Advaita Philosophy, Yoga Philosophy

Communication with D.Littrell part 3

From: Dennis Littrell
To: palashm@yahoo.com

Hi, Palash:

I left a comment on free will at your blog site and I addressed a couple of points on the comments section to my review of your book.

I have some other comments on your book that I will send to you in an email when I have time to go back through my notes!

Again, thank you for your book and for enlightening me on the Advaitic and related philosophies.

Best wishes,
Dennis Littrell





From: Dennis Littrell <dalittrell@yahoo.com>
Subject: Your latest on free will and further comments on your book
To: "palash mazumdar" <palashm@yahoo.com>
Date: Wednesday, 23 December, 2009, 23:16

Hi, Palash:

Thanks for your latest comments on free will and the "willer."

I think you are assuming what you are trying to demonstrate. Even though what the organism does has never been done before that does not in my mind establish free choice. A man strums a guitar string. He has never seen a guitar before so obviously the precise behavior is totally new; however it is made up of behaviors that have been done before, such as pressing his fingers against something, etc.

I don't think we are going to find agreement on this subject, so I am going to let you have the last word in public. I have no desire to win arguments or score debating points––not that I think you are doing something like that. I'm sure you're not. What I believe is that you have to maintain certain ideas otherwise you would have to reexamine your entire structure of belief, which may not be worth the trouble.

Here are some further observations on your excellent book:

I only noticed three typos, which usually means the book was well edited and proofed. In case you have a second edition, here are the typos: P. 122, first paragraph beginning on that page, the word "word" should be "world"; p. 126, top, you need the article "a" before "spiritual quest"; p. 325, first paragraph beginning on that page, second sentence, the "in" before "infinite" should be cut.

I would also advise you to do some more research on the age of the universe. You have 12 billion years in one place and 10 to 12 billion in another. Most authorities that I have read give 13.7 billion years.

Page 69: "If the 'I' existed alone from the very beginning, then it would not have had any thoughts or sensations…" I think this is a most interesting argument against solipsism. It doesn't disprove solipsism of course but it makes solipsism even more absurd!

Page 77: "Our daily interactions of course are built on an assumption that we share the same feelings, but it seems difficult to prove logically." I would say impossible to prove logically. Your expression is interesting because it suggests a difference in what you and I understand as "proof." I think in fact that this difference is what keeps us from being in agreement on several matters!

Page 81: Given here is your clear definition of consciousness, with which I agree totally, except that when people use the term they sometimes mean something other than awareness. What I call the "Identity" aspect of consciousness comes up when people identify so strongly with their phenotype (themselves) that they fear death and any harm. To illustrate what I mean by this strange identity aspect of consciousness, consider that your entire body is remade complete with every atom being exactly the same and this person is standing next to you. This person has exactly the same memories, etc. But if one has to die, which one would you choose? By the way this scenario occurs in science fiction such as in "Beam me up, Scotty" from Star Trek. Each time a teleportation occurs, the old being is destroyed while the new being emerges. No one including the new being knows the difference! So what is the difference? It is identity, the psychological sense of identifying with a particular phenotype.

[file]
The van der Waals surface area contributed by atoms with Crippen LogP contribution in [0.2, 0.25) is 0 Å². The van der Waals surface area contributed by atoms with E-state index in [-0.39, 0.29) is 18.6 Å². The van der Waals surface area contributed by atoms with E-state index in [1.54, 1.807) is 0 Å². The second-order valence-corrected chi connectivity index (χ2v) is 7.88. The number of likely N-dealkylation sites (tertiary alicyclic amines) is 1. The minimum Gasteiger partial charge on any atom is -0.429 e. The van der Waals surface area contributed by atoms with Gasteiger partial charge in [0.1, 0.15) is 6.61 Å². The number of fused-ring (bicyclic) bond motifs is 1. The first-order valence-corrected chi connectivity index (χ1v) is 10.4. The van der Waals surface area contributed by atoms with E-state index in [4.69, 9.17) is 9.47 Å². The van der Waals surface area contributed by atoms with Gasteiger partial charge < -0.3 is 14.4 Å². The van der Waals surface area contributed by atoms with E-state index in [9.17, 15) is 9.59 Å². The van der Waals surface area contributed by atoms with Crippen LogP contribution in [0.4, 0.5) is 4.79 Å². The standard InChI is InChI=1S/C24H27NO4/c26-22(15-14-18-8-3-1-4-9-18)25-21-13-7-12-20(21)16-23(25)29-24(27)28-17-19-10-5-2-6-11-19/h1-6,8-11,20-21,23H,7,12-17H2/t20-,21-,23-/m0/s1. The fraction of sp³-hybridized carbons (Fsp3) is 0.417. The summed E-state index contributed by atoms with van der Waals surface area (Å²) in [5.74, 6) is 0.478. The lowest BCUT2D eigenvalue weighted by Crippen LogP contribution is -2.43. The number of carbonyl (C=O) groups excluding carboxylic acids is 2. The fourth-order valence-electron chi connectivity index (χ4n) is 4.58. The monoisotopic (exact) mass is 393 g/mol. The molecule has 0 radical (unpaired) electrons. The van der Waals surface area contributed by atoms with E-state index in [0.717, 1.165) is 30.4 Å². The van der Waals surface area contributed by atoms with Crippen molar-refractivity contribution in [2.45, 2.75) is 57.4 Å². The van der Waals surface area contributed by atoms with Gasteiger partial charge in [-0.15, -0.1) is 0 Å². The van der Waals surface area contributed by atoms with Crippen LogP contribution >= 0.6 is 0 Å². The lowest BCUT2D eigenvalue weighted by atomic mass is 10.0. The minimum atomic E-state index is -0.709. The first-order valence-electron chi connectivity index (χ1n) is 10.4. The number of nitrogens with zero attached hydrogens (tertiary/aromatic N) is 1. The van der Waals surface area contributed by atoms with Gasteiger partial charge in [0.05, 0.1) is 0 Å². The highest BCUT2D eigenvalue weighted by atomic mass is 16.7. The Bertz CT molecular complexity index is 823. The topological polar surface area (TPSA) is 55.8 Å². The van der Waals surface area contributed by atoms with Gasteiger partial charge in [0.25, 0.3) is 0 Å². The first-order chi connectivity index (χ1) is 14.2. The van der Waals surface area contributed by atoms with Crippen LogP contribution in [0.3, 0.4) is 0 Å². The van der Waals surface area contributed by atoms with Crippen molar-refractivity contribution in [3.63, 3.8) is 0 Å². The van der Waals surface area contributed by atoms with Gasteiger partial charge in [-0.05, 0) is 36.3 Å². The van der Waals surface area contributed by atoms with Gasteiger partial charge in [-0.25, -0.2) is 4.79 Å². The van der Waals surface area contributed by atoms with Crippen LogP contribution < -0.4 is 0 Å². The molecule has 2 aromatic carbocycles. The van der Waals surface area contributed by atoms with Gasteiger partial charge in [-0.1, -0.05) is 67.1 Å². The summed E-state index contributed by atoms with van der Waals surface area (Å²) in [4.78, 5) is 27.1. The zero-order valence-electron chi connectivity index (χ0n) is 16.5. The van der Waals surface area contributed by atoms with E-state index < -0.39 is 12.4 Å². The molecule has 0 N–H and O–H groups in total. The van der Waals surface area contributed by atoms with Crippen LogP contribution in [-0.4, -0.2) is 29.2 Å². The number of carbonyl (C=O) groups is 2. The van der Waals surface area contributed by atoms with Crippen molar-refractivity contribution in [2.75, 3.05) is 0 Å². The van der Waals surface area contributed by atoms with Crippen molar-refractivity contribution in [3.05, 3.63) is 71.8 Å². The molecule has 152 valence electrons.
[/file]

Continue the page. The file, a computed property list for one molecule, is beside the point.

Page 112: I like the waves on the sea analogy to describe the relationship between the world and Brahman. It is excellent. But I must caution, as you do at the top of the next page, that analogies are proof of nothing.

Page 154: You write that "the conception of God seems almost superfluous in Yoga." I agree wholeheartedly and also with your further observation that "It was perhaps only a history bow to…" I think God was added to Patanjali's sutras by later scribes.

Pages 174–175: The Jesus in three aspects of mysticism is very nicely observed.

Pages 194–195: On the Zen koans I would agree with you in the sense that the purpose of the koan is to lead the student to meditation. Since the koan has no logical answer, what happens is the very sincere student struggles with it mightily, running it around and around in his mind, which can lead to meditation. Once the student achieves the meditation (which is what really counts) an enlightenment occurs and the student can tell the master that the answer to the koan is "Mu!" or "drawing water, cooking rice," etc. This signals to the master that the student has achieved meditation or an enlightenment.

Page 195: I would also note that the reason Zen teachers whack students with a stick is not because they are meditating, but to wake them up! Typically students are awakened at four in the morning or so to meditate because being a little sleepy actually facilitates meditation. However going to sleep does not. So they whack 'em to wake them up.